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South Carolina v. Katzenbach - Significance, Congress Passes The Voting Rights Act, South Carolina Challenges Voting Rights Act, Related Cases

plaintiff court attorney chief

Plaintiff

State of South Carolina

Defendant

Nicholas B. Katzenbach, U.S. Attorney General

Plaintiff's Claim

That certain portions of the Voting Rights Act of 1965 relating to eligibility tests for voters, voter qualifications, and appointment of federal voting examiners, are invalid.

Chief Lawyers for Plaintiff

David W. Robinson II, Daniel R. McLeod

Chief Defense Lawyer

Nicholas B. Katzenbach, U.S. Attorney General

Justices for the Court

Hugo Lafayette Black, William J. Brennan, Jr., Tom C. Clark, William O. Douglas, Abe Fortas, John Marshall Harlan II, Potter Stewart, Earl Warren (writing for the Court), Byron R. White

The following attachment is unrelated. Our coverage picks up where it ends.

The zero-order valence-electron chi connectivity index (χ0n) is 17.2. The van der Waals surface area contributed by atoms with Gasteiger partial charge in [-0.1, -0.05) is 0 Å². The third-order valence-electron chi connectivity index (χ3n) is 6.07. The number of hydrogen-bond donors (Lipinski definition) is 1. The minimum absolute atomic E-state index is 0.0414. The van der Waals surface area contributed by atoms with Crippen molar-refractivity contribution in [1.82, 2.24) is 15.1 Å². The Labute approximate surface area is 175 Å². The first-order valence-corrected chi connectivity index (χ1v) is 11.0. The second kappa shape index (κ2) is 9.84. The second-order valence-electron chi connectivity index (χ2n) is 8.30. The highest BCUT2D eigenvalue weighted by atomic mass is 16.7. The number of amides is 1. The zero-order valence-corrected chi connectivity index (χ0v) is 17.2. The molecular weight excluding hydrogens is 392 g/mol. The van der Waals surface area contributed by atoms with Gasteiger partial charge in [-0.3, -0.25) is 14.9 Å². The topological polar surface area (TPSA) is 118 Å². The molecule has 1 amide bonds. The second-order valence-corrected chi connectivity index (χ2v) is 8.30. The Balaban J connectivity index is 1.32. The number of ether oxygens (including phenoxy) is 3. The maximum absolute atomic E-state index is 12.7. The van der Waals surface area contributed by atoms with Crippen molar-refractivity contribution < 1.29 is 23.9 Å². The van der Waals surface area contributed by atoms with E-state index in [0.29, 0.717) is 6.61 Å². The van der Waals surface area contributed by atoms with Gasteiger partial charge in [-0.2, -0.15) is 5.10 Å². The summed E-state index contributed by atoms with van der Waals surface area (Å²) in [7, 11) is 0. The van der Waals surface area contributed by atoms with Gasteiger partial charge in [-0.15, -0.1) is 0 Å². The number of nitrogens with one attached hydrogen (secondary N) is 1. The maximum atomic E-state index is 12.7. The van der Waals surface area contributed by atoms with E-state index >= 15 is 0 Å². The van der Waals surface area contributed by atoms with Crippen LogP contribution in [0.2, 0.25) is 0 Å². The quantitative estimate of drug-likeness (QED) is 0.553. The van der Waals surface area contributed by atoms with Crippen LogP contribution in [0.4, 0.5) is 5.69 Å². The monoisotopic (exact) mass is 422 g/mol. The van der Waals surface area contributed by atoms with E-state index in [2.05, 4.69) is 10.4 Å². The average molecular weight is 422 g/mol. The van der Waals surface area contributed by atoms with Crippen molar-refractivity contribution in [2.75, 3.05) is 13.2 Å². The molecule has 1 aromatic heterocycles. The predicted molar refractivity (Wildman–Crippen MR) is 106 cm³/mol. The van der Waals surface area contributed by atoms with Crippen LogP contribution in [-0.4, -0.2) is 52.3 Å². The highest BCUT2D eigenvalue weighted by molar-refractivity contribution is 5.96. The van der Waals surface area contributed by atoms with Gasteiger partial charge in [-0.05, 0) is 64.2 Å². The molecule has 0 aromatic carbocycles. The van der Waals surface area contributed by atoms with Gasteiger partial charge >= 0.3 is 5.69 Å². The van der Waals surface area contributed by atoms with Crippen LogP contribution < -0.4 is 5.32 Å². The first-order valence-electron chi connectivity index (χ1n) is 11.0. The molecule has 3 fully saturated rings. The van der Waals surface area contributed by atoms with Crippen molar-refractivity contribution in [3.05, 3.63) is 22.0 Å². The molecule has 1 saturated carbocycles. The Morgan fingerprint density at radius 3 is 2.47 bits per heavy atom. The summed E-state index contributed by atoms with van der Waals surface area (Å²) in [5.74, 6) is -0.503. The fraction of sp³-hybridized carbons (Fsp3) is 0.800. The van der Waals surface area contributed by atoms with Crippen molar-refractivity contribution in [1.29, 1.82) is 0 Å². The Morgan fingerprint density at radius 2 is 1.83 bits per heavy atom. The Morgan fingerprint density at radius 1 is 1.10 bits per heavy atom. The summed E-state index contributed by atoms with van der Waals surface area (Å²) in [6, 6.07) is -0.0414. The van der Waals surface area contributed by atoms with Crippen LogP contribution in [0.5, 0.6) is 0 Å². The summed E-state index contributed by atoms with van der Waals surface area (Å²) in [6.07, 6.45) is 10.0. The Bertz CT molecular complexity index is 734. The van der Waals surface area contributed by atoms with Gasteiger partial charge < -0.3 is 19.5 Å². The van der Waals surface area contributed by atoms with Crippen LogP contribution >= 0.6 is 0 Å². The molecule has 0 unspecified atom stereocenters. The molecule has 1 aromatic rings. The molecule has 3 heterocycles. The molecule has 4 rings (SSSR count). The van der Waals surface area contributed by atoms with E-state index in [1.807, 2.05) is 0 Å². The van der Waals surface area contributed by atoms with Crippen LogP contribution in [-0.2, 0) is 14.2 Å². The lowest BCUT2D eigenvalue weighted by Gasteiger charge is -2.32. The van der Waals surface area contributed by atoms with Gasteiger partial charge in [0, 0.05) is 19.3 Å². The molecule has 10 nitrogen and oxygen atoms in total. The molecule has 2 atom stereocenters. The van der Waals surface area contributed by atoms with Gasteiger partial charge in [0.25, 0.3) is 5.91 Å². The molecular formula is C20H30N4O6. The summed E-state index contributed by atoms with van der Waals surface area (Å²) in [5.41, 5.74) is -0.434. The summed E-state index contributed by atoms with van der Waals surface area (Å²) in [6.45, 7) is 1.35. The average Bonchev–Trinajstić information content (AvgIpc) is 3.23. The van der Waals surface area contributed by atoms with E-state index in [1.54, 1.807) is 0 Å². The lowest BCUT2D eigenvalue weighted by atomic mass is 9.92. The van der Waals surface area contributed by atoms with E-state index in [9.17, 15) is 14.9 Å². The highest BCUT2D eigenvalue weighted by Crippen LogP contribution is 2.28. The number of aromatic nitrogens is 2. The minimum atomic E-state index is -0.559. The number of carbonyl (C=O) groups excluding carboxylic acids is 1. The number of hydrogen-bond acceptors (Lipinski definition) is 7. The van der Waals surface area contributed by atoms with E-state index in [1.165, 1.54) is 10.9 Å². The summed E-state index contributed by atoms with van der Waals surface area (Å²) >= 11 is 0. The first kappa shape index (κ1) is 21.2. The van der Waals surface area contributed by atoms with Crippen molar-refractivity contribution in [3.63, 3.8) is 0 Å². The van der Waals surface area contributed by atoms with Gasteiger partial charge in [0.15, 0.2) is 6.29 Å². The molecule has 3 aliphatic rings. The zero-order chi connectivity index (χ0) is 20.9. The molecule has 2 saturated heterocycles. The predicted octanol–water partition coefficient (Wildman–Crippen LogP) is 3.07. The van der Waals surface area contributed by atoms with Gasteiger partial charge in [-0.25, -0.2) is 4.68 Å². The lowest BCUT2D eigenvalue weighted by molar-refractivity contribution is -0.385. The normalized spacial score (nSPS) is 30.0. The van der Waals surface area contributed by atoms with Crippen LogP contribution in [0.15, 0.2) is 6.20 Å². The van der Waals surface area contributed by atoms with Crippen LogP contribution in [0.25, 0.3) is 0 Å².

Justices Dissenting

None

Place

Washington, D.C.

Date of Decision

7 March 1966

Decision

That the challenged provisions of the Voting Rights Act were consistent with the power of Congress to eliminate racial discrimination in voting under the Fifteenth Amendment to the Constitution.

Sources

Grilliot, Harold J., and Frank A. Schubert. Introduction to Law and the Legal System. Boston, MA: Houghton Mifflin Co., 1992.

"Voting Rights Act Clarification," http://www.usdoj.gov/crt/voting/clarify3.htm.

Stanley v. Georgia - Obscene Materials, Privacy And The First Amendment, Impact, Related Cases [next] [back] Sirhan Bishara Sirhan Trial: 1969 - A Murder Plan, Cynical Performance, Suggestions For Further Reading

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